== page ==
Many of you who follow this blog will have also followed the upheaval in Thai politics that started with the military coup in 19th September 2006. One side of the political equation has been referred to as including a segment of Thai businessmen (mostly Thai-Chinese ), joining the traditional old elites and a smattering of new “liberal” democrats. These groups are united in their nearly universal aversion to the former prime minister (and the individuals who succeeded him in rapid succession).
What has received less attention is the underlying dynamic of origin and nature of the economic and political interest and how they’ve remained fairly consistent in Thailand for many decades despite the fact that governments and constitutions have regularly changed. This partnership of convenience has an enduring quality.
The perception that Thaksin policies threatened to upset this partnership with its existing players, caused a sense of panic, followed by determination to do what was necessary to eliminate the threat.
To understand the working relationship between the business community (overwhelmingly ethnic Chinese) and the other big political players such as the bureaucrats, the “old-money” class and men in uniforms, you would do well to read Joe Studwell’s Asian Godfathers.
Studwell does an excellent job of revealing how the Godfathers succeeded in Southeast Asia, including the Thai godfathers contingent. In any Southeast Asia patronage system where concessions, licenses, cartels and other monopoly practices have had a long history, the Chinese were skillful in cultivating the right political connections and exploited them to create a herd of rich cash cows. Whether it was ports, banks, telecommunications, mining, rubber, or timber, having an exclusive right to a monopoly coupled with the guarantee to exclude competition was a surefire way to rake in a large amount of money. The other factor that Studwell identifies as significant to the rise of billionaire Asian Godfathers was access to easy and cheap credit. This allowed them to expand their business interests.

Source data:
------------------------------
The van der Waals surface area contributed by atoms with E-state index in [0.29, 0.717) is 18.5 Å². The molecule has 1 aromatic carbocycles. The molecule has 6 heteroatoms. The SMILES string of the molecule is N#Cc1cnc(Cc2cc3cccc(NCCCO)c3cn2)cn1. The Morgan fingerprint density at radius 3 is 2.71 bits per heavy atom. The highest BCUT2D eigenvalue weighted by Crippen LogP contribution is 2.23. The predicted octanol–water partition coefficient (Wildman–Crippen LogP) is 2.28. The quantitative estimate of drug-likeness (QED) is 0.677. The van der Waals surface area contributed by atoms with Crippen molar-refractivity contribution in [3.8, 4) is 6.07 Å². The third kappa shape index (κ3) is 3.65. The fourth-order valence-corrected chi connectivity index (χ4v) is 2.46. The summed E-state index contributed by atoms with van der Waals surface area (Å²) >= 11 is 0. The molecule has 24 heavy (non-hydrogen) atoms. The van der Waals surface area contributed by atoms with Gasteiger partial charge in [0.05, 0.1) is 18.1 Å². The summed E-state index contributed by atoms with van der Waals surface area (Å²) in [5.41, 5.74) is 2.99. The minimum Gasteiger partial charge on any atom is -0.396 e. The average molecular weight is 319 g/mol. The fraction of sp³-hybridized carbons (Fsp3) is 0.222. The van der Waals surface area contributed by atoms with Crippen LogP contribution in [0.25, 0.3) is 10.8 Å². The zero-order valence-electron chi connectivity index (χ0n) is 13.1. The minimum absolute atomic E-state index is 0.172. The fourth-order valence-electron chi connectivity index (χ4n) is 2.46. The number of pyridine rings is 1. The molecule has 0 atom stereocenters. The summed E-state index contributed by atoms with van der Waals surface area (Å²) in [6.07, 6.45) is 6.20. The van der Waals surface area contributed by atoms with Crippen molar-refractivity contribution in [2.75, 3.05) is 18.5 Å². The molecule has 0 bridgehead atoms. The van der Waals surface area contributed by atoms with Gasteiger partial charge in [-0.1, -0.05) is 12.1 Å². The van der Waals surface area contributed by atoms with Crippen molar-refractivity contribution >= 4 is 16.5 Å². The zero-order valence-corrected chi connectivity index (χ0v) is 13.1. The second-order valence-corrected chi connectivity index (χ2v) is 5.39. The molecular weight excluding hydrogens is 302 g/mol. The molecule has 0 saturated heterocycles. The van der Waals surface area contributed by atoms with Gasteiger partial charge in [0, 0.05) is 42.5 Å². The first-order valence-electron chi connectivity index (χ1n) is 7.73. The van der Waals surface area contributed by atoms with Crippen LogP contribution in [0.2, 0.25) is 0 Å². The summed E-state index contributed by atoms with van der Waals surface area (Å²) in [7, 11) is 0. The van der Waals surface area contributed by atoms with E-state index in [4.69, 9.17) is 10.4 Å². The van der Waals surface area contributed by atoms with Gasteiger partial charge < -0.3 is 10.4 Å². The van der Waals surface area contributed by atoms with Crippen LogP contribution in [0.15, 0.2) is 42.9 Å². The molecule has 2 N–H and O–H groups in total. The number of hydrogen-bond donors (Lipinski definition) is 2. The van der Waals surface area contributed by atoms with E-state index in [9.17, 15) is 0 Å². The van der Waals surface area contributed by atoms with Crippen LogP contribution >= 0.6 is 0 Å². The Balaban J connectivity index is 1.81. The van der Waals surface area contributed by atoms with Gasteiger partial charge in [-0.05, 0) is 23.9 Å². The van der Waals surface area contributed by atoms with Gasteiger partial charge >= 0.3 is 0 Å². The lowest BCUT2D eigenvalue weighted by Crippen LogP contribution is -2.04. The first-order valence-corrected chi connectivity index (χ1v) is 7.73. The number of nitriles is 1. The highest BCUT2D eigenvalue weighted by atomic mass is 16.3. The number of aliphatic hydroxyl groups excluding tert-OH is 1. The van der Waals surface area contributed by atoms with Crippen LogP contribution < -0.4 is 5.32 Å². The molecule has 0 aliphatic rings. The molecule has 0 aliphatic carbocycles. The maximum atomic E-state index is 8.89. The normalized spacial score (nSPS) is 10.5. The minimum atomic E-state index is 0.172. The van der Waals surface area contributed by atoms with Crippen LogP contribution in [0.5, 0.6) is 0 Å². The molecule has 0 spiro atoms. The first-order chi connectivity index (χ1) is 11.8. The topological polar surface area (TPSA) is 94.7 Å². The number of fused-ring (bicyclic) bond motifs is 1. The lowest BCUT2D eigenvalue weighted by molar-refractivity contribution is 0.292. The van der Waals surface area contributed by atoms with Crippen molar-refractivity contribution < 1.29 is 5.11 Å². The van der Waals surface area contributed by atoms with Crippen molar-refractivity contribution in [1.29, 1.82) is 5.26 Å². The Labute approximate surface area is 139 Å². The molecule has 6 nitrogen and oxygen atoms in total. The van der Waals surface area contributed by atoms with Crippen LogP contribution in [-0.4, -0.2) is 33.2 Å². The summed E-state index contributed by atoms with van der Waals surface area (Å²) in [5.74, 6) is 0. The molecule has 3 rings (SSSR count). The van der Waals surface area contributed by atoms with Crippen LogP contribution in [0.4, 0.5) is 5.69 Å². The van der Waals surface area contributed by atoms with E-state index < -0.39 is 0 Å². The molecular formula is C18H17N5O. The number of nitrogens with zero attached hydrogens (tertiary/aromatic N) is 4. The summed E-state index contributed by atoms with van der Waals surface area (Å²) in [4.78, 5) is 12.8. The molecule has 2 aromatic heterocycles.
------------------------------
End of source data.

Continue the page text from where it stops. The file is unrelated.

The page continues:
As the global financial recession continues accelerate, it will likely eliminate the easy and cheap credit that Asian godfathers have grown accustomed to tapping. How many of the Asian Godfathers have been over-leveraged? As this is a secretive group, probably no one really knows the answer to this question. The same is true of another question—whether the cash flow from the Asian godfathers’ traditional concessions and licenses will see them through this financial crisis.
Local economies in Southeast Asia are contracting as well. Less of everything is selling. Having a monopoly over resources or services will be a cushion but will it prevent injury when the fall this time is from such a great height? No one, again, can predict how much of a haircut the Asian Godfathers will be in for this time. The likelihood is, once the dust settles, and the accounts are reconciled, we will discover some heads that have been shaved clean.